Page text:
Meghan Duda: The States Project: North Dakota
The North Dakota landscape represents a challenge for many photographers; its vast, open sky and fairly regular horizon limit the number of variables an artist can shift in any given frame. Photographer Meghan Duda, however, took an innovative approach to the task of representing the level environment: she designed a photographic tool suited to its depiction. Duda created a handmade pinhole camera out of a trailer and created exposures while driving along interstate highways in North Dakota. The final works present an ethereal look at the limitless horizon lines that characterize the experience of moving through the state. Together, the final grids offer an experiential view of the northern plains, one that foregrounds the hypnotic lure of the open landscape over its uniformity.
Meghan Duda creates atmospheric recordings of space and time with a collection of handmade pinhole cameras. After earning her bachelor degree in Architecture from Virginia Tech in 2005 she began traveling the country, developing a practice photographing vernacular architecture. Born in western Massachusetts and raised on the South Carolina coast, she finally settled in Fargo, North Dakota in 2007 and was struck by the vast prairie landscape. At this point her photographic focus shifted from architectural photography to experimental landscape photography. It was while pursuing an MFA at the University of North Dakota that she built her first handmade camera which she named the Trailer Obscura – a 5’ x 8’ pinhole camera on wheels that she uses to make large atmospheric recordings of the prairie. Duda continues to construct cameras as a way to explore vantage point and perspective and to express the many ways in which the camera perceives light.
The first time I ventured into the vast landscape of North Dakota I knew this place would become a centerpiece in my photographic explorations of space. I was instantly struck by the beauty found along the prairie horizon, a meeting of earth and sky that I had never experienced. Although the farmland remains superficially similar, stretching as far as the eye can see, to the observant traveler there are subtle changes in light and atmosphere that emphasize the beauty of this unwavering landscape.
With the Trailer Obscura, a 5’ x 8’ enclosed trailer converted into a mobile pinhole camera, I am able to objectively record light along the horizon as it varies depending on atmospheric changes, space, and time. The final image, imposed upon a grid of twenty-four 8”x10” sheets of silver gelatin photo paper, can vary from a gradual transition from grey to white, or a sharp shift from white to black. At times the horizon line is practically invisible.
I am particularly drawn to the pinhole camera as it breaks down the barriers between space and record, creating an unmediated projection of light and atmosphere, perspective and scale. The extended exposure time afforded by the pinhole allows me to compress space as I draw the trailer parallel to the horizon, recording a view much larger than what is allowed by a traditional camera.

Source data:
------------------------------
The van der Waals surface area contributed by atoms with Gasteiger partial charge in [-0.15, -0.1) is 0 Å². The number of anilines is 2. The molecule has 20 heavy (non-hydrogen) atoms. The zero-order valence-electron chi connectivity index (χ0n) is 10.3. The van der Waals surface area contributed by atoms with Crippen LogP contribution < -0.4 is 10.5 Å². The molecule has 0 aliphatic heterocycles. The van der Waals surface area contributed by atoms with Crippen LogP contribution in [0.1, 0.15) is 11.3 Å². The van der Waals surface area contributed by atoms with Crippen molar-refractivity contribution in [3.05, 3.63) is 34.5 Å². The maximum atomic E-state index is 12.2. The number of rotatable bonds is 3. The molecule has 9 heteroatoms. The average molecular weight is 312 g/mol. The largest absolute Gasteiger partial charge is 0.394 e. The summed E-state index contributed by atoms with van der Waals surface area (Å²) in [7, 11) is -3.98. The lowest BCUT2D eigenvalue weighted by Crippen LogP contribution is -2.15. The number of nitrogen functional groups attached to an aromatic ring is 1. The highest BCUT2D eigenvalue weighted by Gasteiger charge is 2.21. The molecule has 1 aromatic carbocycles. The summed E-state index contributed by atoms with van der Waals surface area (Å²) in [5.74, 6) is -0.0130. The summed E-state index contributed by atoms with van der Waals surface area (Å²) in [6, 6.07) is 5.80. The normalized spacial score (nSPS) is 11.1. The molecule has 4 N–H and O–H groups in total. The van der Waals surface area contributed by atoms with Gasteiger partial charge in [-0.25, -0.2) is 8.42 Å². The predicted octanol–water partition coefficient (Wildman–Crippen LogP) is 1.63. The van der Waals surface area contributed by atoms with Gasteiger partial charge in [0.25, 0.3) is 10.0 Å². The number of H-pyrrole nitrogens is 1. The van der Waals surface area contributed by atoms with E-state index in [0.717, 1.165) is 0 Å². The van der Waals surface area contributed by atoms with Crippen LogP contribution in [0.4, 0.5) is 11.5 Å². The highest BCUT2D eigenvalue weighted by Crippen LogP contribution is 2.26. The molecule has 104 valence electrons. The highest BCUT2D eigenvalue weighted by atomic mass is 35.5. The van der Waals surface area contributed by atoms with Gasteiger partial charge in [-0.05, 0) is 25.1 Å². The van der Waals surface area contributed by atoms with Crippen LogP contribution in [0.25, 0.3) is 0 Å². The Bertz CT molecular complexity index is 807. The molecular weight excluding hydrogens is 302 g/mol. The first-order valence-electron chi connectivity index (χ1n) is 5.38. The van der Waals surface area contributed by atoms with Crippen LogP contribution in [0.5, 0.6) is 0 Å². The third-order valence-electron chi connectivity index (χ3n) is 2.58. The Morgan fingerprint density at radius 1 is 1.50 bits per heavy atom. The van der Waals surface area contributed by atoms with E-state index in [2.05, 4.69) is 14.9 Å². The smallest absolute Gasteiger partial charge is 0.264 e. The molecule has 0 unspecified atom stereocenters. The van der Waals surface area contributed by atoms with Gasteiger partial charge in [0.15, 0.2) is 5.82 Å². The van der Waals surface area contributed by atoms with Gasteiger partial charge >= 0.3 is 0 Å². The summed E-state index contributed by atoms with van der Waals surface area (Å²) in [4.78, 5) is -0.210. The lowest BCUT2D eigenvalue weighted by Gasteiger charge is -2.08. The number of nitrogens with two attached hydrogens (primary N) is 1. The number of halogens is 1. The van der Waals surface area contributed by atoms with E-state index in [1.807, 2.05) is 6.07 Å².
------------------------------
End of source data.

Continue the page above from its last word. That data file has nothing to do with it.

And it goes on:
The final images are simple atmospheric gradations of light that become place and no-place at the same time, challenging the relevance of vantage point and scale and demonstrating the effect of time on our perception of visible space. This inquiry into the fundamental elements of photography, and the surprising aesthetic I discover through this investigation, is the primary driver of my photographic pursuit to observe inhabited space in an objective way.
You moved to North Dakota just over ten years ago. What are some of the things you feel changed in you after you moved here, or were perhaps brought out in you?
My appreciation of space grew in ways I hadn’t expected. I had recently graduated from architecture school and was pretty focused on the built environment. While I had spent much time outdoors appreciating landscape, I did not consider it as a photographic subject before being exposed to the vast expanses here in North Dakota. Living in this landscape helped me to recognize the potential of recording space independent of the built environment.
What is the best part about living and working in North Dakota as an artist?
Life is easy in Fargo. I spend very little time fighting the city, the cost of living is extremely reasonable, and because of that I am able to travel often. While the cultural scene is small the ability to travel helps supplement my cultural exposure. That’s not to say the arts are not present here. There is a quite active and lively art scene, which has supported me well. Then, of course, there is the landscape…
Is there anything that surprised you about North Dakota? The North Dakota landscape?
At first is was suburbia, and this dominated the bulk of my early photographic explorations of this place. While I had encountered suburbia where I was from on the east coast, it was mostly tucked into pockets of cleared forests and somehow integrated with existing neighborhoods. But I was astounded by midwestern suburbs. They are a contractor’s dream – typically built on former farmland, a clean slate ready for manufacturing communities. I was shocked!